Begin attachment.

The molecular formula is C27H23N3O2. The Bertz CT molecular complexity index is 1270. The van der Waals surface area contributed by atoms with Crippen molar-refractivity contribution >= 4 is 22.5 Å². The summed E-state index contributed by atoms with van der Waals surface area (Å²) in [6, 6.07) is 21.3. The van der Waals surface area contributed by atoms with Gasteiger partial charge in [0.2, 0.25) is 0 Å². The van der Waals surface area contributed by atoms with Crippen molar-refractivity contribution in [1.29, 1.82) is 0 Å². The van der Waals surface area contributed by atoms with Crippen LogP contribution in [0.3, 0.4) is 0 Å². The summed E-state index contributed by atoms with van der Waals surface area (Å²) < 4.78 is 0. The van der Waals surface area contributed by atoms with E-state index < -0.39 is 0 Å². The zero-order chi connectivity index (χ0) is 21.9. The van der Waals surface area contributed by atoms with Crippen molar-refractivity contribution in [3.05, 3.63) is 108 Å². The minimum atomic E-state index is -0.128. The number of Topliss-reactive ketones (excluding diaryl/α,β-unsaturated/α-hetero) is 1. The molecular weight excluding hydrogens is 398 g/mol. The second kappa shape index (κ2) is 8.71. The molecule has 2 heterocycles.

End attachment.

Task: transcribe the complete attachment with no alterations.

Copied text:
The molecular formula is C27H23N3O2. The Bertz CT molecular complexity index is 1270. The van der Waals surface area contributed by atoms with Crippen molar-refractivity contribution >= 4 is 22.5 Å². The summed E-state index contributed by atoms with van der Waals surface area (Å²) in [6, 6.07) is 21.3. The van der Waals surface area contributed by atoms with Gasteiger partial charge in [0.2, 0.25) is 0 Å². The van der Waals surface area contributed by atoms with Crippen molar-refractivity contribution in [1.29, 1.82) is 0 Å². The van der Waals surface area contributed by atoms with Crippen LogP contribution in [0.3, 0.4) is 0 Å². The summed E-state index contributed by atoms with van der Waals surface area (Å²) < 4.78 is 0. The van der Waals surface area contributed by atoms with E-state index < -0.39 is 0 Å². The zero-order chi connectivity index (χ0) is 21.9. The van der Waals surface area contributed by atoms with Crippen molar-refractivity contribution in [3.05, 3.63) is 108 Å². The minimum atomic E-state index is -0.128. The number of Topliss-reactive ketones (excluding diaryl/α,β-unsaturated/α-hetero) is 1. The molecular weight excluding hydrogens is 398 g/mol. The second kappa shape index (κ2) is 8.71. The molecule has 2 heterocycles.